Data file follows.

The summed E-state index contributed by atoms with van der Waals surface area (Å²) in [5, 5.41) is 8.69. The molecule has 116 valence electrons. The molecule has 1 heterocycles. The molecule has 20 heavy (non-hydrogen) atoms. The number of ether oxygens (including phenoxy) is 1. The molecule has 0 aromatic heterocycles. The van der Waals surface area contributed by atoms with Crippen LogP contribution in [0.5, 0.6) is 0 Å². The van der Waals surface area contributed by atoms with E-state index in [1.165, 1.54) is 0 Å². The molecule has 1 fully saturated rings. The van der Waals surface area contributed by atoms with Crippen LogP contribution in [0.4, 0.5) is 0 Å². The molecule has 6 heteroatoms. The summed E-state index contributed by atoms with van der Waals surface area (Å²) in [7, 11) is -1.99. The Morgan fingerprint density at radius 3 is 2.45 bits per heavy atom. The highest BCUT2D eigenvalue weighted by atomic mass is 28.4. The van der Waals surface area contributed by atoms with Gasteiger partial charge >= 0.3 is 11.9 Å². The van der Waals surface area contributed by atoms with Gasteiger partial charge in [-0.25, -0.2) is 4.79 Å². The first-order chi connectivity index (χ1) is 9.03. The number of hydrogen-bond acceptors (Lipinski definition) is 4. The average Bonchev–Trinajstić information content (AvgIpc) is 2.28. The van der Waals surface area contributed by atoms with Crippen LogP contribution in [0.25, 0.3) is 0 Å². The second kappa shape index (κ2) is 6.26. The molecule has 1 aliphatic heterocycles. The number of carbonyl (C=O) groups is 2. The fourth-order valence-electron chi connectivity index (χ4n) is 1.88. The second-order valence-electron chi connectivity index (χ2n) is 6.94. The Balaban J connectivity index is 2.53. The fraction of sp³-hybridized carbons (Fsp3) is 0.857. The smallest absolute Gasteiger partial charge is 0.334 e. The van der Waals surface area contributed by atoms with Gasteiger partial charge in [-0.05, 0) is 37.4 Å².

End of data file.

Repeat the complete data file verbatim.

The summed E-state index contributed by atoms with van der Waals surface area (Å²) in [5, 5.41) is 8.69. The molecule has 116 valence electrons. The molecule has 1 heterocycles. The molecule has 20 heavy (non-hydrogen) atoms. The number of ether oxygens (including phenoxy) is 1. The molecule has 0 aromatic heterocycles. The van der Waals surface area contributed by atoms with Crippen LogP contribution in [0.5, 0.6) is 0 Å². The van der Waals surface area contributed by atoms with E-state index in [1.165, 1.54) is 0 Å². The molecule has 1 fully saturated rings. The van der Waals surface area contributed by atoms with Crippen LogP contribution in [0.4, 0.5) is 0 Å². The molecule has 6 heteroatoms. The summed E-state index contributed by atoms with van der Waals surface area (Å²) in [7, 11) is -1.99. The Morgan fingerprint density at radius 3 is 2.45 bits per heavy atom. The highest BCUT2D eigenvalue weighted by atomic mass is 28.4. The van der Waals surface area contributed by atoms with Gasteiger partial charge >= 0.3 is 11.9 Å². The van der Waals surface area contributed by atoms with Gasteiger partial charge in [-0.25, -0.2) is 4.79 Å². The first-order chi connectivity index (χ1) is 9.03. The number of hydrogen-bond acceptors (Lipinski definition) is 4. The average Bonchev–Trinajstić information content (AvgIpc) is 2.28. The van der Waals surface area contributed by atoms with Crippen LogP contribution in [0.25, 0.3) is 0 Å². The second kappa shape index (κ2) is 6.26. The molecule has 1 aliphatic heterocycles. The number of carbonyl (C=O) groups is 2. The fourth-order valence-electron chi connectivity index (χ4n) is 1.88. The second-order valence-electron chi connectivity index (χ2n) is 6.94. The Balaban J connectivity index is 2.53. The fraction of sp³-hybridized carbons (Fsp3) is 0.857. The smallest absolute Gasteiger partial charge is 0.334 e. The van der Waals surface area contributed by atoms with Gasteiger partial charge in [-0.05, 0) is 37.4 Å².